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What Happens to Rental Properties in High-Asset Divorces?

Divorce can be a complex and emotionally charged process, especially when it involves the division of significant assets. Among these assets, real estate holds particular importance due to its substantial value and the complexity of its division. Rental properties, distinct from primary residences or vacation homes, often pose unique challenges in high-asset divorces. 

If you’re preparing for a divorce and you own California rental properties, you need to understand how they may be divided in your split. Let’s break down how rental properties are treated in divorce proceedings and the methods for dividing these assets effectively.

The Unique Nature of Rental Properties in Divorce

Rental properties in divorce differ significantly from other types of real estate, like primary residences or vacation homes. The primary distinction lies in their function as income-generating assets. Unlike a primary residence, which is valued primarily for personal use and emotional attachment, or vacation homes that may be used sporadically for leisure, rental homes are investments with tangible income streams and tax implications.

The valuation of rentals must consider not only the current market value but also the revenue they generate, their operating expenses, and their future income potential. These factors make the appraisal of rental units more complex and can lead to disputes over their true value.

Legal Considerations for Dividing Rental Properties

In high-asset divorces, where multiple properties and substantial financial interests are involved, the division of rental properties requires careful legal consideration. 

In California, any assets acquired during the marriage are considered community property and must be divided equally in a divorce. This includes rentals bought or paid for with earnings during the marriage. However, suppose one spouse owned a rental property before the marriage or acquired it through inheritance or gift. In that case, it might be considered separate property and not subject to division unless it was commingled with marital assets.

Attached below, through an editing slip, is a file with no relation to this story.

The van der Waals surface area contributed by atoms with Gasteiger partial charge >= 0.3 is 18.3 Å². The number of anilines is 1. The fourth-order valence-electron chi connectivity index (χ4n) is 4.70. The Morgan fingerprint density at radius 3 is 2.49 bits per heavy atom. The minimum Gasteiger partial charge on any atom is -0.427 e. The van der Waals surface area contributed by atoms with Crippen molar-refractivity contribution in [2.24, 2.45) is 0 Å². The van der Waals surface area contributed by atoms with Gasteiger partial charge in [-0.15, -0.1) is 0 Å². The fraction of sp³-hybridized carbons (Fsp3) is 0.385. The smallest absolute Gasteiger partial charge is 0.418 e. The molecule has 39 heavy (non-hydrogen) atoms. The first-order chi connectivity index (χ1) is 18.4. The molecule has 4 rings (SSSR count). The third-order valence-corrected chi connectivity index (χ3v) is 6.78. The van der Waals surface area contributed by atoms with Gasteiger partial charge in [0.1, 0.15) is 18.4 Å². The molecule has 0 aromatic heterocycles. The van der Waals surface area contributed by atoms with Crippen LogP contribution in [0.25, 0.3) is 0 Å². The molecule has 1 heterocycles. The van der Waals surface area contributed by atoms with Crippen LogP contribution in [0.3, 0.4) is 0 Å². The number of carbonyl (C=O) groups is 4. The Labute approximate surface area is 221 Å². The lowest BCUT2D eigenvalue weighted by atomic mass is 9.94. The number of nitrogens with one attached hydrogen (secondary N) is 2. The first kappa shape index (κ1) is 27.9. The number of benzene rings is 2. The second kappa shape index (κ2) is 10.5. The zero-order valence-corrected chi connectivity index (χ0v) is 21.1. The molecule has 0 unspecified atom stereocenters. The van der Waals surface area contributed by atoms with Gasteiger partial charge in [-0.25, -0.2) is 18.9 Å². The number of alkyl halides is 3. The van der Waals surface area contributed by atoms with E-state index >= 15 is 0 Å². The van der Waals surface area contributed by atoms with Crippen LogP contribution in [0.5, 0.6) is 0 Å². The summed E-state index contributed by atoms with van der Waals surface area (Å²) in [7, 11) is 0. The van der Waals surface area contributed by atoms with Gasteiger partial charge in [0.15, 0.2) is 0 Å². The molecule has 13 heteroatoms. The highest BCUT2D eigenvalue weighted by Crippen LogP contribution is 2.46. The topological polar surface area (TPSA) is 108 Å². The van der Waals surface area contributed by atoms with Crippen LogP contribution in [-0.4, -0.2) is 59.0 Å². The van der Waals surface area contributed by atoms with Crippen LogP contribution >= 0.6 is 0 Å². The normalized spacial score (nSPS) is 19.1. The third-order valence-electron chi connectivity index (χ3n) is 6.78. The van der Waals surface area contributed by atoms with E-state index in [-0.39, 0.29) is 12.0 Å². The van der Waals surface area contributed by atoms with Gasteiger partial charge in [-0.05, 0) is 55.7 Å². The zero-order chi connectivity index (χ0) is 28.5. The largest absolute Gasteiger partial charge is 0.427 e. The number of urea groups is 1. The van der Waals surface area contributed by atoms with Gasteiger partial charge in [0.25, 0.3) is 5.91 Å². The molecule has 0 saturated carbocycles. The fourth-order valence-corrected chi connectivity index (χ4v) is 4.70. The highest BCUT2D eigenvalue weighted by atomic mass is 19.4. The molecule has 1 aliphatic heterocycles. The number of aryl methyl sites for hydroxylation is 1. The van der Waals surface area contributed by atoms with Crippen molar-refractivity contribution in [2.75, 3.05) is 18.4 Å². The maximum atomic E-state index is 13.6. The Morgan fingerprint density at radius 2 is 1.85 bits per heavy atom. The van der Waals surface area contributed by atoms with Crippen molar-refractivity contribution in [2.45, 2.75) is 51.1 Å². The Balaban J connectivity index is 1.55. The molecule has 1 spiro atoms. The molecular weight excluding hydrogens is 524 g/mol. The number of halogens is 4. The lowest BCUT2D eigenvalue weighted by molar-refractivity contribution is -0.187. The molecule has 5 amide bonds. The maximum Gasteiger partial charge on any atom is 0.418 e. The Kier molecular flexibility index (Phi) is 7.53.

That’s why the first step in dividing rentals is to establish whether they are marital or separate property:

  • Marital Property: Real estate acquired during the marriage are typically considered community property.
  • Separate Property: Properties owned before the marriage or received as a gift or inheritance are usually separate property. However, if the rental income was reinvested into marital property or both spouses contributed to the maintenance and improvement of the property, it could be partially or fully transmuted into community property.

Only marital assets need to be divided in a divorce, so determining the property’s status is essential before moving forward. 

Valuation of Rental Homes

Once a property has been identified as a marital asset, it becomes necessary to appraise its value accurately. Accurate valuation is crucial and more complex for rental units than for other types of real estate due to their income-generating potential. The valuation process will consider not only the market value but also:

  • Income statements and profitability
  • Expenses associated with maintaining the property
  • Potential for future income and appreciation
  • Depreciation and tax implications